Hersonissos has developed due to tourism and, in just a few decades, has grown into the largest tourist resort in Crete.
Hersonissos has about 3,000 permanent inhabitants (2,981 in the 2001 census), but this number increases exponentially each summer, with the thousands of seasonal workers in tourism, and of course the hundreds of thousands of tourists who come to Hersonissos on holiday.
Hersonissos has been inhabited since the Minoan period (at least), due its good climate and the natural harbor formed east of Kastri Hill (in the location of the current port). Traces of the harbor and the Minoan settlements in Kastro and Anisaras have been found.
Later, in the Classic years, Hersonissos was an independent city, but not too strong.
In the Hellenistic times, Heronissos was the port of Lyttos city (close to today's Kastamonitsa). It was strong and had its own currency, with a symbol of a boat. From this period, a part of a temple dedicated to the goddess Vritomartis has been excavated over Kastri Hill, where many coins, vases and figurine parts have been extracted. Around it, you still can see parts of the walls that protected the hill. In Hersonissos, excavation revealed a cemetery of this period with a large number of pottery, jewelry and coins.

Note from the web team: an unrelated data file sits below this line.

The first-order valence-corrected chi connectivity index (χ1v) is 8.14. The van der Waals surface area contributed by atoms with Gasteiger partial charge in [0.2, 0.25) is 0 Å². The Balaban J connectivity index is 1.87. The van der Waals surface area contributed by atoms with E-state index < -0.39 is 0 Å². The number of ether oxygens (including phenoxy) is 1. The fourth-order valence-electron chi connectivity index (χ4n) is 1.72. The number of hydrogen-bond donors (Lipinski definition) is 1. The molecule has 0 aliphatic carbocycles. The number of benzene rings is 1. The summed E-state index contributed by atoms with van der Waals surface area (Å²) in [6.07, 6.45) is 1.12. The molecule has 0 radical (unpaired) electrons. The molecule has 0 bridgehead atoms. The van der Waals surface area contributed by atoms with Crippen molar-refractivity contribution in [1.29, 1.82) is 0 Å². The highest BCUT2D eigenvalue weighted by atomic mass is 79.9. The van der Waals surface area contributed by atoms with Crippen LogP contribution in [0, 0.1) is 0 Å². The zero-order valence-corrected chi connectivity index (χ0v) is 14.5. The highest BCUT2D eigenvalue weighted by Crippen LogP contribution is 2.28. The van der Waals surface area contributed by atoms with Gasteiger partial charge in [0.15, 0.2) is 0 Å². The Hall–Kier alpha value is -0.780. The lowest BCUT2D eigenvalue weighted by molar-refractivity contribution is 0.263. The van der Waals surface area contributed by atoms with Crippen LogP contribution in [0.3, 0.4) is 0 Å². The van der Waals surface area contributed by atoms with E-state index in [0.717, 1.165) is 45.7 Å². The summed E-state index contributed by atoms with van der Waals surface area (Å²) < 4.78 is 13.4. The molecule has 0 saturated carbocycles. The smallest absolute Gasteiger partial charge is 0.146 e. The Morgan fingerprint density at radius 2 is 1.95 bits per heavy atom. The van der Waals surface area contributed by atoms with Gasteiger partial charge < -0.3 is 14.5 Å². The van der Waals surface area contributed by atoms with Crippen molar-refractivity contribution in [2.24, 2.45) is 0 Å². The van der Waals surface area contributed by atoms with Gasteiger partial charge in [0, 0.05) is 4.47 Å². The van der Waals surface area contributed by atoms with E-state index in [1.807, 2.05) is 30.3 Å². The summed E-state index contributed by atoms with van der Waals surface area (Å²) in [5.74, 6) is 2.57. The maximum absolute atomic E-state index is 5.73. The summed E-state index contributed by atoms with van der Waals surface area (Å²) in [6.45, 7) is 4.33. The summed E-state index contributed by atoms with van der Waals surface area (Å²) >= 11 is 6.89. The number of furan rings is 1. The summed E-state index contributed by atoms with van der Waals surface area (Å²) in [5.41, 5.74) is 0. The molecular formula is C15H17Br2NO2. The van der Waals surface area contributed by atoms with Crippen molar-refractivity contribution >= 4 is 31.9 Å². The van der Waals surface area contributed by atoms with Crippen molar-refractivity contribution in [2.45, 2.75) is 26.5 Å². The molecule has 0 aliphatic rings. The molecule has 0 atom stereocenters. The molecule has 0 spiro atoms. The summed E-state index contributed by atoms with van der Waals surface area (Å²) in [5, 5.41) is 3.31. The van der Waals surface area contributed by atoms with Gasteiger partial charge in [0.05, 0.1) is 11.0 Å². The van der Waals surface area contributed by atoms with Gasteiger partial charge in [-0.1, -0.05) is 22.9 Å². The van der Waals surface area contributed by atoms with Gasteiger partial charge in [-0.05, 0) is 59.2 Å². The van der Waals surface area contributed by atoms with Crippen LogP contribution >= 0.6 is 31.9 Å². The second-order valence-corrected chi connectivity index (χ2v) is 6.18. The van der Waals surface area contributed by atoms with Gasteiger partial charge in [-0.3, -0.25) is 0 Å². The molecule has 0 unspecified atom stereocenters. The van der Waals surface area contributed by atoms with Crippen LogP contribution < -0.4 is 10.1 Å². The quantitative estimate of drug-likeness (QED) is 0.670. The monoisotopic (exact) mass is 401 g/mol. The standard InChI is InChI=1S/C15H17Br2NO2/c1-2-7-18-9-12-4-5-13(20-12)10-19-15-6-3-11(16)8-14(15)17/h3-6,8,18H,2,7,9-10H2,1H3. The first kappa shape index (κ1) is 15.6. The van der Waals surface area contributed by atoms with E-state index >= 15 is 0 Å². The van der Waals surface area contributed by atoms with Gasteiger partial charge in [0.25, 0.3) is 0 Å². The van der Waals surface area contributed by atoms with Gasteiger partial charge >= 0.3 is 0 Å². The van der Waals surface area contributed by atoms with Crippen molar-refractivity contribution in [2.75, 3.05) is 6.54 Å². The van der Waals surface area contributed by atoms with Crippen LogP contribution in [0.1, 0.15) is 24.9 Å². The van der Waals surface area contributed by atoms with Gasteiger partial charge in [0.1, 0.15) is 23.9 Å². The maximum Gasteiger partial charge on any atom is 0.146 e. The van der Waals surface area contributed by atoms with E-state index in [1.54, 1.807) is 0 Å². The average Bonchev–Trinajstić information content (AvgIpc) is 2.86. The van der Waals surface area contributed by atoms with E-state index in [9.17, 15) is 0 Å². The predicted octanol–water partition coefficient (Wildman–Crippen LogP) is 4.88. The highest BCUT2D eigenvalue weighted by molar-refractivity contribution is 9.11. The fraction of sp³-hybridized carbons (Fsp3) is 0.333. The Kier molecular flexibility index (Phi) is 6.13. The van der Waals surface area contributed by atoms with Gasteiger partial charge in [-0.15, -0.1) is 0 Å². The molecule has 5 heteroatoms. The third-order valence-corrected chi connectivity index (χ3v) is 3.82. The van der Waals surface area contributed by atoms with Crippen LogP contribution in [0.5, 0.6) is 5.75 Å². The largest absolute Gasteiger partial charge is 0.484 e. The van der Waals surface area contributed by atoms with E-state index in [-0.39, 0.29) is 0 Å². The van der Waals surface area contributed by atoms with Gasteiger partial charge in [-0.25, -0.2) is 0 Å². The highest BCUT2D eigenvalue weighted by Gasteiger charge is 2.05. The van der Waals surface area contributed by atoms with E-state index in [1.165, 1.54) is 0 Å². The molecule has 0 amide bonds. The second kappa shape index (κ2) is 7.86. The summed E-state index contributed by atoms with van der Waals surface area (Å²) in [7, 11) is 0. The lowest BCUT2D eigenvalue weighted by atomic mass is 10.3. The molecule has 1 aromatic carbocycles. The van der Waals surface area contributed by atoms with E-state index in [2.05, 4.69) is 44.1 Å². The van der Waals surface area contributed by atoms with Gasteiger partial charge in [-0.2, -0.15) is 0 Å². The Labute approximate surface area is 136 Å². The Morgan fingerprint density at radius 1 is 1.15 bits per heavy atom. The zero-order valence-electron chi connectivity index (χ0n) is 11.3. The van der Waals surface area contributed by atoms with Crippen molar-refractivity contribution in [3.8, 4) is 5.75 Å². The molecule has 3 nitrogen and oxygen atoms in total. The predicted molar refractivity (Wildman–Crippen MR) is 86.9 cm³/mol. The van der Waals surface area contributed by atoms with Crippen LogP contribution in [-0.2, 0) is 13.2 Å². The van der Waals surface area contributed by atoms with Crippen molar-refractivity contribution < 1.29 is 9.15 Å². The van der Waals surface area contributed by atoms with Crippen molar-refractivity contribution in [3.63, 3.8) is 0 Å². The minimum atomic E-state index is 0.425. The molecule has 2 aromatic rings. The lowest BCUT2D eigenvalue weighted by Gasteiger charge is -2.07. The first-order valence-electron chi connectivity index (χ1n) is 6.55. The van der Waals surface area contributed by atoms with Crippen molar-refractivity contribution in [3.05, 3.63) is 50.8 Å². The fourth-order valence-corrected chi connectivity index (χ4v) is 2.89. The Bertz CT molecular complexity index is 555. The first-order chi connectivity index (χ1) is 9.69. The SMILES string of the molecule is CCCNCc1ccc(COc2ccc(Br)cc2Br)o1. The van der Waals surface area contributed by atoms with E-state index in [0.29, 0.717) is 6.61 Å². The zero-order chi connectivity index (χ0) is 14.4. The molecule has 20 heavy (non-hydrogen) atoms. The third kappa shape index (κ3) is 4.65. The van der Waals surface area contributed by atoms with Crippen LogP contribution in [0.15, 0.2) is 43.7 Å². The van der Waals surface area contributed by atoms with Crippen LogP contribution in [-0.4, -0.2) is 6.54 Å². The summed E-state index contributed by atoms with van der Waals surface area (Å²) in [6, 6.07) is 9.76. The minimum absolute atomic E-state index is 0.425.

During the Roman period, Hersonissos flourished and its geographic position made it stronger than Lyttos. The theater of this period is not preserved today, as its inhabitants destroyed it in order to use the stones as building materials. Lastly, in the coastal road you will see the pyramidal structure with mosaics, called Sarakinos.
In early Christian times, Hersonissos continued to dominate the region. The most important finding of this period is the basilica on the hill Kastri. It was built in the 6th century and seems to have collapsed by an earthquake. The architecture was influenced by Syriac standards and was decorated with mosaics, some of which survive in good condition. The hill was surrounded by strong walls, traces of which exist. Another basilica has been found 2km east of the port. Part of the church is covered by the sea and you'll see mosaic floors, much nicer than those of Kastri.
During the Turkish occupation, the port was used to supply the Cretan rebels. Later, it was used for the exportation of local products (oil and carob).